The third Sask Polytech student on the trip, Andrew Kuras, is a Resource and Environmental Law (REL) student, also in his second year of his program. His desire to join the Churchill trip was two-fold. Seeing polar bears would be a bonus, but he saw the trip as a chance to compare his experiences over the past summer working as a conservation officer (CO) in Good Spirit Provincial Park with what COs face in a vastly different wilderness. The Invermay-born student worked in heavy machinery for a few years prior to attending Sask Polytech but always wanted to be a conservation officer. “I was pulled over at a conservation check-stop a few summers ago and told the CO that I was interested in his job. He offered me the chance to do a ride-along and I applied to the REL program a few weeks later.”
Nearly a year to the date of his application, Kuras got to work the same check-stop as a REL summer student. Through his classes and summer work, he has learned that the day-to-day duties of a conservation officer can vary a lot depending on where they are located. “I imagine work in a northern community would be pretty different from what I had a chance to do over the summer,” Kuras says. “Churchill is more remote, and the kind of wildlife calls they get would be quite different. A lot of the principles we’ve learned in my program would apply, but you’d face unique challenges working in that environment.”
The three students joined the diverse group of trip participants over Zoom for three pre-trip lectures. All three students then drove from Prince Albert to Saskatoon to board the Sask Polytech NRBE vans that would take the group from Saskatoon to The Pas to board the train to Churchill. “I’ve travelled a lot so the train aspect interested me,” says Walker. “I like the idea of seeing different geography and terrain, especially because the environment is changing. I visited Salmon Glacier near Hyder, Alaska a few years ago and it resonated with me that we might not be able to see it fifty or a hundred years from now. This trip has that same appeal.”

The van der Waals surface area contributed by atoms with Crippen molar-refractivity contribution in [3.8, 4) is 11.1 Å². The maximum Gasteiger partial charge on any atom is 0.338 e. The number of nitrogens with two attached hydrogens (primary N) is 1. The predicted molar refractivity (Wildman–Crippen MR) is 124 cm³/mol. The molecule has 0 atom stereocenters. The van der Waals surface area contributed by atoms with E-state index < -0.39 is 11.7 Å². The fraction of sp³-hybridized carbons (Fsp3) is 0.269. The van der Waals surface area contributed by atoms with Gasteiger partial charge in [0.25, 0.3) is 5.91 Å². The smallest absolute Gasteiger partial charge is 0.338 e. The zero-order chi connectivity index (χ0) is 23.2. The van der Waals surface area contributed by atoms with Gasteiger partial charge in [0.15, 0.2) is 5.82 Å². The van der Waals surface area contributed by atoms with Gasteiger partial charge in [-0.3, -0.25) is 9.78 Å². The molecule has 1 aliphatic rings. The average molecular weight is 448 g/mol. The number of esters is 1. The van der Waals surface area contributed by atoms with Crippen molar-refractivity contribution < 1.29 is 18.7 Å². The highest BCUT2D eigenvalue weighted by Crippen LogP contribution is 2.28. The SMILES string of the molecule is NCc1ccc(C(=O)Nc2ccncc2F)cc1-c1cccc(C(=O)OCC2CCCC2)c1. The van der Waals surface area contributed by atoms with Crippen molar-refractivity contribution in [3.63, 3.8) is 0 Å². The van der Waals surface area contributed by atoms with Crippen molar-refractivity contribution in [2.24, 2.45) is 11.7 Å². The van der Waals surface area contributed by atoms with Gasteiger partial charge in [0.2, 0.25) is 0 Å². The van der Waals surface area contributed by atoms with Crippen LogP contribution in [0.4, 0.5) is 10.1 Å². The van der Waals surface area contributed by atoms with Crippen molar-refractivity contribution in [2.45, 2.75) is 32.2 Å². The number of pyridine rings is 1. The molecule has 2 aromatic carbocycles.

Once in Churchill, the students settled into the Churchill Northern Studies Centre (CNSC) where the group would stay for three days. “The research centre was super cool,” says Walker, who is interested in exploring his academic options after completing his IRM diploma. “I might want to bridge to a degree or explore applied research opportunities,” he says. “One of our instructors, Rebecca Perry, has been encouraging me to look at what I want to do next. It was interesting to see all the research activities going on at the centre, and people living there and carrying out projects.”
The students enthusiastically explored the area on the group’s first day in Churchill under the safe guidance of the tour’s two guides, Melanie Elliott and Greg Fenty. Though the temperature was frigid, Reimer particularly enjoyed the incongruity of the beach at historic Fort Churchill. “It was so windy and crappy and fun to see when it was cold and miserable.” The group rode a CNSC bus to see various sites in the area, and Elliott and Fenty pointed out geographic features and historic landmarks and referenced information they’d introduced in the pre-trip lectures. “It’s such a fascinating place with so much to see and learn about,” says Elliott. “That’s partly what keeps me coming back.” Fenty kept a keen eye out for roaming polar bears. The goal on any polar bear trip, the students learned, is not to see a polar bear unless you’re safely aboard a Tundra Buggy ®.